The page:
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What are some bathing tips for dogs that don't like water?

boxer dog unhappy to be taking a bath dislikes water

Is bath time stressful for you and your pet? For dogs that are afraid of water, getting them into the bathtub can be difficult. Getting them to cooperate with the bathing process down right impossible!

Taking some time to prepare your pup well in advance can greatly improve the bathing experience for both of you! Here are a few suggestions from the experts:

Acclimate your dog to the bathing area

Whether you'll be bathing your dog in the bathroom or a utility area, it's important for them to associate good things with the space. This will not only make it easier to get them in the bathroom, but will prevent them from forming a negative association with the room.

dogs about to get a treat in preparation of a bath

Feed them

Encourage your dog to develop a positive association with the space by feeding them regularly in this room.

Give them treats

You can also give your pup treats in the bathroom. This way, when it comes time for a bath, your dog will be thinking about treats!

Let them play

Designating play time in your bathroom will quickly associate your bathroom with fun and games.

Practice bath time with your dog

Bath time can be a bit of a shock for your dog, so before their first bath, take a couple of weeks to gradually ease them into the process and help them understand what you'll be expecting of them.

dry dog in a bathtub getting acclimated

Introduce them to the tub

Your dog is likely going to be very unsure of the bathtub, so gradually introduce them and allow them to check it out. For timid dogs, it may take a few days to get them comfortable with the tub.

Get them in the tub (without water)

Once your dog is comfortable with the bathtub, it's time to teach them that getting in is no big deal. Start with small steps; touching the tub, putting their head in the tub, placing two feet in the tub, and finally all four feet in the tub. Reward each step with a treat to reinforce a positive association and be sure to use cue words you'll be using during the bath like "up", "ok", and "stay".

Pet and brush them in the tub

Your dog is going to be scrubbed and moved around during bath time, so get them ready for this by petting and brushing them in the tub beforehand. This will help prepare them for what they can expect during their bath.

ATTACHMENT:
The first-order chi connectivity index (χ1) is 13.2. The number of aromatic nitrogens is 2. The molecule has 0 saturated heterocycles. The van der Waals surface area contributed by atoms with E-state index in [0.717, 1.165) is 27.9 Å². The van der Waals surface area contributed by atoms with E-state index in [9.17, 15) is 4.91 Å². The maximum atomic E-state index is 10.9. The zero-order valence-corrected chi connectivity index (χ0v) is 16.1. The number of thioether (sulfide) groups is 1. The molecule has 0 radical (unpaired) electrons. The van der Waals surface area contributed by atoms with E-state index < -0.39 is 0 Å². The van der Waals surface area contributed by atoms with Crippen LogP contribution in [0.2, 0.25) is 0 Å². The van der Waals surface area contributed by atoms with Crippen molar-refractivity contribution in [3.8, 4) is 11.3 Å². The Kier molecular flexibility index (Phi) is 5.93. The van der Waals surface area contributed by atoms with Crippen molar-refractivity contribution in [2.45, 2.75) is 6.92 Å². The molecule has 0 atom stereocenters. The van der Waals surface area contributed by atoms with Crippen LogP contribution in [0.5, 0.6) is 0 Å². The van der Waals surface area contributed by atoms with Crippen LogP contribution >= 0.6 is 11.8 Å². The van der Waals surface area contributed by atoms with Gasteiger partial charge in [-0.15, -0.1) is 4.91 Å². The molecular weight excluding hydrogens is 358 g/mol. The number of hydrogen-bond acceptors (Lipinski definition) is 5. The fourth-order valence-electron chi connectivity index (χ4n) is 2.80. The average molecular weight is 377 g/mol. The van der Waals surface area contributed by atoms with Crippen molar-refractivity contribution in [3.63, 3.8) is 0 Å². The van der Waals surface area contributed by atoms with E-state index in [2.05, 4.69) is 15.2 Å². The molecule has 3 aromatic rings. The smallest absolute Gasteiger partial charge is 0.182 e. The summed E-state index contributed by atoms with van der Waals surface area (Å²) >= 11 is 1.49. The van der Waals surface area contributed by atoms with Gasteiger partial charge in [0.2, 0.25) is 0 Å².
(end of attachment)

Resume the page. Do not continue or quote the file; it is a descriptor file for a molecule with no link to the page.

Prepare your dog for bath time

Getting yourself and your dog ready for bath time will make the whole process run smoother.

shopping cart being loaded with dog supplies

Get everything ready

Dog shampoo, brushes, towels, etc. Stocking the bath area now will allow you to get your dog in and out of the tub as quickly as possible. Don't forget to get some snacks ready so that you can reward your dog's good behavior once the bath is over.

Place a rubber mat or towel in the tub

Dogs get very stressed when they don't feel that they have stable footing. In fact, one of the most common reasons that dogs struggle during bath time is because they feel unsteady. Placing a rubber mat or towel in the bottom of the tub will solve this or them.

Help them burn off some energy

Before bath time, play fetch, go for a walk, or play tug of war. Allowing them to burn off some energy beforehand will help with your dog's anxious energy.

Get the water ready

Filling the water too high can frighten your dog, so only fill the tub with 3 or 4 inches of warm water. This will also allow you to avoid running water if this is a trigger for your pup.

Giving your dog a bath

Now that your dog is ready for bath time, the most important thing is to reinforce the positive associations you've been working to build. Here's how:

pitbull getting bathed in the tub

Reward good behavior

When bringing your dog into the bath area, be sure to reward each step of the process. Giving them a treat for coming into the bathroom, getting in the tub, and remaining calm during their bath will reinforce the positive association they have with the bath area.

Take things slowly

Don't rush the process, as it may upset your dog. Use cue words like "up", "ok", and "stay", to encourage them to get into the tub. You may need to help them into the tub, but they should be allowed to do that largely on their own.

Keep water out of their face

Dogs can become fearful of bath time if water gets in their face, particularly their eyes and nose. For washing their face, simply use a damp washcloth instead.

Rinse them with a pitcher, not the faucet

It can be tempting to turn on the faucet, but this can be very traumatic for your pet. Instead, simply use a pitcher and scoop up some water from the tub and pour it down your pet's back. This will greatly alleviate one of the most common triggers for pets during bath time.

Reward them with something special

Does your dog have a particular treat that they are fond of but don't have often? Following bath time is a great time for that special reward.

With these tips, we're sure that you and your pet will have a stress free bath time!

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